While I agree with my friend Brian Topp across the way that in making his ruling yesterday Peter Milliken "has joined the more than honourable ranks of principled advocates of democracy - those who have stood up, decisively, many times in the long history of parliamentary government, against autocracy and excessive executive power," I do so with a caveat. Our first-past-the-post system invites the very rancor and division that the Speaker seeks, through his ruling, to rectify.
"The House and the government have, essentially, an unbroken record of some 140 years of collaboration and accommodation in cases of this kind," Milliken said. "It seems to me that it would be a signal failure for us to see that record shattered in the third session of the 40th Parliament because we lacked the will or the wit to find a solution to this impasse."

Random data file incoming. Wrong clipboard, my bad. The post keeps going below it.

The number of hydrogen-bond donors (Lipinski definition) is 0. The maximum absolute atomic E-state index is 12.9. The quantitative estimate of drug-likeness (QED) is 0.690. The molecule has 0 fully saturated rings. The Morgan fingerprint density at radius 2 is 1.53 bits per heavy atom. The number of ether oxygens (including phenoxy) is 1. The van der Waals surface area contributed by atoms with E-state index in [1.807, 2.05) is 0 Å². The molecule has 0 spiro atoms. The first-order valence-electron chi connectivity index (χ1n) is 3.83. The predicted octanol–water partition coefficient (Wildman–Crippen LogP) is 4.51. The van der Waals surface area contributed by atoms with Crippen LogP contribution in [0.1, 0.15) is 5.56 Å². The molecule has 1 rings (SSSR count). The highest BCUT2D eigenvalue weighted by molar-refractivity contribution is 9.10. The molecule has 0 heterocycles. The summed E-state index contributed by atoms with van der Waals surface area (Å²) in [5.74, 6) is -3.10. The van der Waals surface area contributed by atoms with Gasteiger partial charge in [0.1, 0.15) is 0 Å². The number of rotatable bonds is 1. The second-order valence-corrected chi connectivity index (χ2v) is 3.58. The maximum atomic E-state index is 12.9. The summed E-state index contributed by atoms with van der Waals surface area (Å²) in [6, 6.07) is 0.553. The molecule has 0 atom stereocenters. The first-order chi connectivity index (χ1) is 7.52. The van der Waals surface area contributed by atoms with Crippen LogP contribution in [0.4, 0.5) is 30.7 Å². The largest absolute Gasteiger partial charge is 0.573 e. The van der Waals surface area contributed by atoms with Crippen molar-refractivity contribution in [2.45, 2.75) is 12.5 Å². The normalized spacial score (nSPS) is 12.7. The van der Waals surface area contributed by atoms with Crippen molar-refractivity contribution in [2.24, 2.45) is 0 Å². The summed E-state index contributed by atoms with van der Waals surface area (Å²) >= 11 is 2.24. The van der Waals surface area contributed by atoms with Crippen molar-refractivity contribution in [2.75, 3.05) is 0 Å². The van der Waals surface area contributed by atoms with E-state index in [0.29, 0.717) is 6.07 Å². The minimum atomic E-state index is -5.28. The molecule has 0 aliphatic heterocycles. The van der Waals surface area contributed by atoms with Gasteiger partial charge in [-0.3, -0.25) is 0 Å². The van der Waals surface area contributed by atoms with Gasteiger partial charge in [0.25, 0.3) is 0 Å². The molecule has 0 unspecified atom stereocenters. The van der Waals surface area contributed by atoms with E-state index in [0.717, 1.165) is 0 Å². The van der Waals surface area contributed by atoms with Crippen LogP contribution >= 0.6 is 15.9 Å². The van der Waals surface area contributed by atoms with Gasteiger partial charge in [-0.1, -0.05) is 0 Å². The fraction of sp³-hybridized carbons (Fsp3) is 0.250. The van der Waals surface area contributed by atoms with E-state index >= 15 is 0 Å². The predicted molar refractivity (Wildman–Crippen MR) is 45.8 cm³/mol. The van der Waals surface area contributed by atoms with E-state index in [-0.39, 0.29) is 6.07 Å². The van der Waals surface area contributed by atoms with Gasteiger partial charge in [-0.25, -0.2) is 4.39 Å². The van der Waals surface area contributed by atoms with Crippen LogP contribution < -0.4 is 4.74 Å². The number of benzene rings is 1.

But can will and wit overcome a system that defeats collegiality at every turn?
In The Observer this week, British political pundit Will Hutton wrote in a column lamenting first past the post and advocating proportional representation:
"If you can move a few per cent towards you, especially in the marginals, control of the state falls into your hands. With stakes this high party leaderships impose iron control on their parties to stay 'on message'. They court the good opinion of the aggressively populist media with populist initiative after populist initiative. The centre becomes ever more important. Political debate and argument is behind closed doors, with MPs rehearsing the line to take and voting dutifully as lobby fodder. A political career for many MPs is reduced from being an honourable vocation to being the puppet of the small coterie around the leader."
Sound familiar? As admirable an initiative as his is, I fear Milliken's mission is doomed so long as our current electoral system remains in place.Report Typo/Error
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